Harvard's Near Eastern Languages and Civilizations

On the nomenclature level, this is on the order of "East Asian Languages and Civilizations." - should expect this to have strong History components.


Analysis of the courses offered:


  Courses Comments
Near and Middle Eastern Civilizations    
Near Eastern Civilizations 6  
The Middle East in Antiquity    
Ancient Near Eastern and Biblical Studies 18  
Armenian Studies 4  
Early Iranian Civilizations 1  
Histories and Cultures of Muslim Societies    
Islamic Civilizations 20  
Jewish Studies    
Jewish Studies 13  
Modern Middle Eastern Studies    
The Modern Middle East 12  
Near and Middle Eastern Languages and Literatures    
Akkadian 11  
Arabic 25  
Aramaic 4  
Armenian 5  
Egyptian 5  
Hebrew (Classical and Modern)    
Hebrew Language - Classical Hebrew 6  
Hebrew Langauge - Modern Hebrew 6  
Hebrew Literature and History 14  
Iranian 3  
Persian 9  
Semitic Philology 5  
Sumerian 9  
Turkish (Ottoman and Modern) 14  
Yiddish 8  
Total 198  

1. This is somewhat interesting - first thing is that the catalog categories often don't have any courses attached to it - presumably these are broader headings - but not always clear about the levels involved.


2. Compared with the "East Asian Languages and Civilization" Department, this has even more courses. But beyond this, what is also of note is that language courses have a bigger portion here - 12-13 or more languages presented here, depends on how you count things.


3. I was initially surprised by how much Jewish / Hebrew related courses are here - clearly something I do not count so much in my World Canonical Text listings - but given the specific prominence of Jews in the US, maybe it is somewhat understandable.


4. The flip side to this is the relative minor emphasis on Islamic-related courses and languages - not that they are not important (if you count the Islamic Civilization, Modern Middle East, plus Arabic, Persian, Turkish, there are 80 courses altogether) - but still feels the attention is quite diverted towards Jewish studies and ancient near east, tjhe latter attention probably caused by the West's conception of ancient near east as the foundation upon which "classical" greek (and thus roman) civilizations built themselves. The bias is also clear in the utmost neglect (though still listed as a sub-category) of ancient Iranian civilization.


5. Versus the "East Asian" department, the importance of History is less clear from the headings of the courses. Instead, scanning through the course catalog headings, besides history, terms such as religions, Bible, archaeology, Islamic Philosophy / Theology, Politics, Law, Satanic Verses, Literature, etc. comes up. Also, some regions such as Africa, South Asia, Southeast Asia also shows up.


6. What are the authors' / works' names that showed up? Besides Bible / Scriptures / Dead Sea Scrolls, etc, I find: Armenian Epic (The Wild Men of Sasun), Josephus, Rumi's Masnavi. This is so much unlike a department such as "English" or "The Classics," again, more like "East Asian Languages and Civilizations" - in that when the courses are about Western tradition, texts tended to be studied microscopically; while it is about non-western traditions, the ground to cover is so broad that it is hard to squeeze in courses to talk about specific texts, unless where there would be wide enough interests to justify.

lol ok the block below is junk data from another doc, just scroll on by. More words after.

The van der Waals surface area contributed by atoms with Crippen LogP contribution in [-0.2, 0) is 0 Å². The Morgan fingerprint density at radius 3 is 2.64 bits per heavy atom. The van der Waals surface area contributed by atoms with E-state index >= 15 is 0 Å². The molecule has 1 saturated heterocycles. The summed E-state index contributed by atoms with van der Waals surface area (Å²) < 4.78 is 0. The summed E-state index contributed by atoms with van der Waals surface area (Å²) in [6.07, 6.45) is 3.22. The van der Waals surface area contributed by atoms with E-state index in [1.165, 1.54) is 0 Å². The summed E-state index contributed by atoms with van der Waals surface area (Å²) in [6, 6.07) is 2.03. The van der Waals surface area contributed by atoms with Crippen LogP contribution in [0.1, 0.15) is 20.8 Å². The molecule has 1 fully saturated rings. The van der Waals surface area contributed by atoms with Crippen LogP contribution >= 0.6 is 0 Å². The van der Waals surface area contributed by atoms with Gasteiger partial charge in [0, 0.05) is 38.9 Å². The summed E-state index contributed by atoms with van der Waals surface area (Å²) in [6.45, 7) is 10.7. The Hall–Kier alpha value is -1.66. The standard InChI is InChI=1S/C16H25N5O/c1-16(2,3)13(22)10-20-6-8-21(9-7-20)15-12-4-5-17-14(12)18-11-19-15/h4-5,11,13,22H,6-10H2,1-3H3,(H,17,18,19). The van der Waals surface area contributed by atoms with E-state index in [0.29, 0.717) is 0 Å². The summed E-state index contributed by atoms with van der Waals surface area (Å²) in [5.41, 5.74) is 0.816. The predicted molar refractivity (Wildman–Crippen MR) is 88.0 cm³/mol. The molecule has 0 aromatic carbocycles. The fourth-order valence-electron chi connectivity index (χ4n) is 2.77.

7. "Fields of Study

The Department of Near Eastern Languages and Civilizations (NELC) offers PhD and AM degrees in three distinct fields:

  1. Ancient Near Eastern Studies, whose subfields include:
    1. Akkadian and Sumerian Studies
    2. Archaeology of the Levant
    3. Armenian Studies
    4. Hebrew Bible/Old Testament
    5. Egyptology
  2. Jewish History and Culture, whose subfields include:
    1. the Hebrew Bible in its Jewish Interpretive Context
    2. Jewish History and Culture of Antiquity
    3. Medieval Jewish History and Culture
    4. Modern Jewish History and Culture
    5. Modern Jewish Literatures
  3. Histories and Cultures of Muslim Societies, whose sub-fields include:
    1. Arabic language and literature
    2. Islamic religion and culture
    3. Islamic intellectual history (especially philosophy and theology)
    4. Islamic institutional history
    5. Islamic law
    6. Modern Arabic literature and culture
    7. Indo-Muslim Culture: The Study of Muslim Societies in South Asia
    8. Islam in Africa


In addition, students may apply for a fourth comparative or diachronic field that will draw on the strengths of the faculty across the boundaries presupposed by the fields outlined above. Examples might include comparative Semitic linguistics; Jewish and Islamic law or scriptural interpretation; the intersection of Jewish and/or Arabic cultures with the Iranian/Zoroastrian world."

In this description, not only languages, literatures and histories and cultures (as is in East Asian department), but also, especially in the Islamic context, religion, intellectual history (philsophy, theology), and law.   


8. Language requirement for PhD in this department is also interesting. Needs two departmental languages (that is, out of the 13 or so above), plus two modern research languages besides English, of which one must be French or German.

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